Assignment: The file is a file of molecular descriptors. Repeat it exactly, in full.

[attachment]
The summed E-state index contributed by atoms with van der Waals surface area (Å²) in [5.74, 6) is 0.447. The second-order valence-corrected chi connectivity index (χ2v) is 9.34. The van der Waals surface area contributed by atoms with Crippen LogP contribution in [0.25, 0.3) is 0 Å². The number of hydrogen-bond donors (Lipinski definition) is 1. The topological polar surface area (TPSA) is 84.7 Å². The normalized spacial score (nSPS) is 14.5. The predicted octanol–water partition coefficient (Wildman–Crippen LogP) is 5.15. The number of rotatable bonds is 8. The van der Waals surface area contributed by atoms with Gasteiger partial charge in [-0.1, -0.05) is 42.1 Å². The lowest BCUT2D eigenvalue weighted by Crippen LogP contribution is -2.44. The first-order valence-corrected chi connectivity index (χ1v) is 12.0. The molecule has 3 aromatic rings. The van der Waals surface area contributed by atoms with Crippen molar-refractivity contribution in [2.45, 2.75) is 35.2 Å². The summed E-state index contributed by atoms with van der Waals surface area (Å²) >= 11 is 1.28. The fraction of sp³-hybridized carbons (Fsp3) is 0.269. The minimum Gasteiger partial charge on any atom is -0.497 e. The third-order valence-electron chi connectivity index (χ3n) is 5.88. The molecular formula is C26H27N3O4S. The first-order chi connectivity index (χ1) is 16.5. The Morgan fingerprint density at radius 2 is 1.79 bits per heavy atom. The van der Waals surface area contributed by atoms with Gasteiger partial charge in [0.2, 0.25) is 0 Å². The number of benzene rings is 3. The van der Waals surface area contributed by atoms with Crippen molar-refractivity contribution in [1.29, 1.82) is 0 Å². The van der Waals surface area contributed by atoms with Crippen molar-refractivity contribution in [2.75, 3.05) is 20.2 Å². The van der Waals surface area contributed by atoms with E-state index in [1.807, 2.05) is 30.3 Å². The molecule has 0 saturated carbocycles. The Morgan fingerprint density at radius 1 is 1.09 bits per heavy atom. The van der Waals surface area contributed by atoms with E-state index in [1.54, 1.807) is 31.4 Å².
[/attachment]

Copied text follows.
The summed E-state index contributed by atoms with van der Waals surface area (Å²) in [5.74, 6) is 0.447. The second-order valence-corrected chi connectivity index (χ2v) is 9.34. The van der Waals surface area contributed by atoms with Crippen LogP contribution in [0.25, 0.3) is 0 Å². The number of hydrogen-bond donors (Lipinski definition) is 1. The topological polar surface area (TPSA) is 84.7 Å². The normalized spacial score (nSPS) is 14.5. The predicted octanol–water partition coefficient (Wildman–Crippen LogP) is 5.15. The number of rotatable bonds is 8. The van der Waals surface area contributed by atoms with Gasteiger partial charge in [-0.1, -0.05) is 42.1 Å². The lowest BCUT2D eigenvalue weighted by Crippen LogP contribution is -2.44. The first-order valence-corrected chi connectivity index (χ1v) is 12.0. The molecule has 3 aromatic rings. The van der Waals surface area contributed by atoms with Crippen molar-refractivity contribution in [2.45, 2.75) is 35.2 Å². The summed E-state index contributed by atoms with van der Waals surface area (Å²) >= 11 is 1.28. The fraction of sp³-hybridized carbons (Fsp3) is 0.269. The minimum Gasteiger partial charge on any atom is -0.497 e. The third-order valence-electron chi connectivity index (χ3n) is 5.88. The molecular formula is C26H27N3O4S. The first-order chi connectivity index (χ1) is 16.5. The Morgan fingerprint density at radius 2 is 1.79 bits per heavy atom. The van der Waals surface area contributed by atoms with Gasteiger partial charge in [0.2, 0.25) is 0 Å². The number of benzene rings is 3. The van der Waals surface area contributed by atoms with Crippen molar-refractivity contribution in [1.29, 1.82) is 0 Å². The van der Waals surface area contributed by atoms with Crippen molar-refractivity contribution in [2.75, 3.05) is 20.2 Å². The van der Waals surface area contributed by atoms with E-state index in [1.807, 2.05) is 30.3 Å². The molecule has 0 saturated carbocycles. The Morgan fingerprint density at radius 1 is 1.09 bits per heavy atom. The van der Waals surface area contributed by atoms with E-state index in [1.54, 1.807) is 31.4 Å².